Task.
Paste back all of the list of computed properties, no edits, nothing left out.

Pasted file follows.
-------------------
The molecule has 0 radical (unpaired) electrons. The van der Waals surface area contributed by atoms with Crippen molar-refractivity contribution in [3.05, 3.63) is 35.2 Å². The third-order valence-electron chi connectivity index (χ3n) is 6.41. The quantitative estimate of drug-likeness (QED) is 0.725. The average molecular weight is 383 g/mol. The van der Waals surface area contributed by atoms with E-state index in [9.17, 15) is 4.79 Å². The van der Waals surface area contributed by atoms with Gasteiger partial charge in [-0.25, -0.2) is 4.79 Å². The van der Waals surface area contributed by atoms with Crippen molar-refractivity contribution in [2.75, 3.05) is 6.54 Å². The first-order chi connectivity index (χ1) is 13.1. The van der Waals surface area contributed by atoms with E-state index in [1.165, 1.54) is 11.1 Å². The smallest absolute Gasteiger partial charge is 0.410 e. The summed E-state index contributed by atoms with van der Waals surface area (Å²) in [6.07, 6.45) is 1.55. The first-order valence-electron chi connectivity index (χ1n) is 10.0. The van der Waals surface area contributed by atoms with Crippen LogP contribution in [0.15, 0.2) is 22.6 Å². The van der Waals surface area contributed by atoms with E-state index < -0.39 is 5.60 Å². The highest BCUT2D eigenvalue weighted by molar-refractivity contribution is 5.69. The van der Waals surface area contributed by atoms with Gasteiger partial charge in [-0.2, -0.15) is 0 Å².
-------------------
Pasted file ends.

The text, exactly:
The molecule has 0 radical (unpaired) electrons. The van der Waals surface area contributed by atoms with Crippen molar-refractivity contribution in [3.05, 3.63) is 35.2 Å². The third-order valence-electron chi connectivity index (χ3n) is 6.41. The quantitative estimate of drug-likeness (QED) is 0.725. The average molecular weight is 383 g/mol. The van der Waals surface area contributed by atoms with E-state index in [9.17, 15) is 4.79 Å². The van der Waals surface area contributed by atoms with Gasteiger partial charge in [-0.25, -0.2) is 4.79 Å². The van der Waals surface area contributed by atoms with Crippen molar-refractivity contribution in [2.75, 3.05) is 6.54 Å². The first-order chi connectivity index (χ1) is 13.1. The van der Waals surface area contributed by atoms with E-state index in [1.165, 1.54) is 11.1 Å². The smallest absolute Gasteiger partial charge is 0.410 e. The summed E-state index contributed by atoms with van der Waals surface area (Å²) in [6.07, 6.45) is 1.55. The first-order valence-electron chi connectivity index (χ1n) is 10.0. The van der Waals surface area contributed by atoms with Crippen LogP contribution in [0.15, 0.2) is 22.6 Å². The van der Waals surface area contributed by atoms with E-state index < -0.39 is 5.60 Å². The highest BCUT2D eigenvalue weighted by molar-refractivity contribution is 5.69. The van der Waals surface area contributed by atoms with Gasteiger partial charge in [-0.2, -0.15) is 0 Å².